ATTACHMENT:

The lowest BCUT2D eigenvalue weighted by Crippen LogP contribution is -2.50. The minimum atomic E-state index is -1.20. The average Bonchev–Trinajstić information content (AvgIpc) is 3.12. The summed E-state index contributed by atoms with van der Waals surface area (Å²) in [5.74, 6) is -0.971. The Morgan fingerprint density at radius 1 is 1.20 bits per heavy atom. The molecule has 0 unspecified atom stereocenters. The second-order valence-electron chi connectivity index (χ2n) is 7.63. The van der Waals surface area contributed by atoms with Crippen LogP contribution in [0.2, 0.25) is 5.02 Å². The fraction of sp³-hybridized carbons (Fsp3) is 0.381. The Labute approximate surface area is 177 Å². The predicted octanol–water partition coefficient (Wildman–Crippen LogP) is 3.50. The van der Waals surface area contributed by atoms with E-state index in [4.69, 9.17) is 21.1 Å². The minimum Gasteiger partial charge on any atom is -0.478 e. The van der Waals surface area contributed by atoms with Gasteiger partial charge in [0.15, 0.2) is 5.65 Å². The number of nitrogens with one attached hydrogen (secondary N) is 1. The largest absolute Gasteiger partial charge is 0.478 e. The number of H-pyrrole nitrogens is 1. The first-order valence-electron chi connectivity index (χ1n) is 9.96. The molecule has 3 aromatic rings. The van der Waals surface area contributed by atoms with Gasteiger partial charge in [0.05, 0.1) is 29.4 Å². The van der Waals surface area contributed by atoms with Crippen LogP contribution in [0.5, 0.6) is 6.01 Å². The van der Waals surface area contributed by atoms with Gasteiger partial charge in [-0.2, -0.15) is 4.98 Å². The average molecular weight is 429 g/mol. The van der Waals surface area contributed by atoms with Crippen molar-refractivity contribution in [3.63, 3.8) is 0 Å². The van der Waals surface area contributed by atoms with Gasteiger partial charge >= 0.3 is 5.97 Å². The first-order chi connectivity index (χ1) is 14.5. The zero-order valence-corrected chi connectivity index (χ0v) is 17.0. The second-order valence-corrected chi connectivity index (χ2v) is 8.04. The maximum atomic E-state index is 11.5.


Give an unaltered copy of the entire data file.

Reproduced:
The lowest BCUT2D eigenvalue weighted by Crippen LogP contribution is -2.50. The minimum atomic E-state index is -1.20. The average Bonchev–Trinajstić information content (AvgIpc) is 3.12. The summed E-state index contributed by atoms with van der Waals surface area (Å²) in [5.74, 6) is -0.971. The Morgan fingerprint density at radius 1 is 1.20 bits per heavy atom. The molecule has 0 unspecified atom stereocenters. The second-order valence-electron chi connectivity index (χ2n) is 7.63. The van der Waals surface area contributed by atoms with Crippen LogP contribution in [0.2, 0.25) is 5.02 Å². The fraction of sp³-hybridized carbons (Fsp3) is 0.381. The Labute approximate surface area is 177 Å². The predicted octanol–water partition coefficient (Wildman–Crippen LogP) is 3.50. The van der Waals surface area contributed by atoms with E-state index in [4.69, 9.17) is 21.1 Å². The minimum Gasteiger partial charge on any atom is -0.478 e. The van der Waals surface area contributed by atoms with Gasteiger partial charge in [0.15, 0.2) is 5.65 Å². The number of nitrogens with one attached hydrogen (secondary N) is 1. The largest absolute Gasteiger partial charge is 0.478 e. The number of H-pyrrole nitrogens is 1. The first-order valence-electron chi connectivity index (χ1n) is 9.96. The molecule has 3 aromatic rings. The van der Waals surface area contributed by atoms with Gasteiger partial charge in [0.05, 0.1) is 29.4 Å². The van der Waals surface area contributed by atoms with Crippen LogP contribution in [0.5, 0.6) is 6.01 Å². The van der Waals surface area contributed by atoms with Gasteiger partial charge in [-0.2, -0.15) is 4.98 Å². The average molecular weight is 429 g/mol. The van der Waals surface area contributed by atoms with Crippen molar-refractivity contribution in [3.63, 3.8) is 0 Å². The van der Waals surface area contributed by atoms with Gasteiger partial charge >= 0.3 is 5.97 Å². The first-order chi connectivity index (χ1) is 14.5. The zero-order valence-corrected chi connectivity index (χ0v) is 17.0. The second-order valence-corrected chi connectivity index (χ2v) is 8.04. The maximum atomic E-state index is 11.5.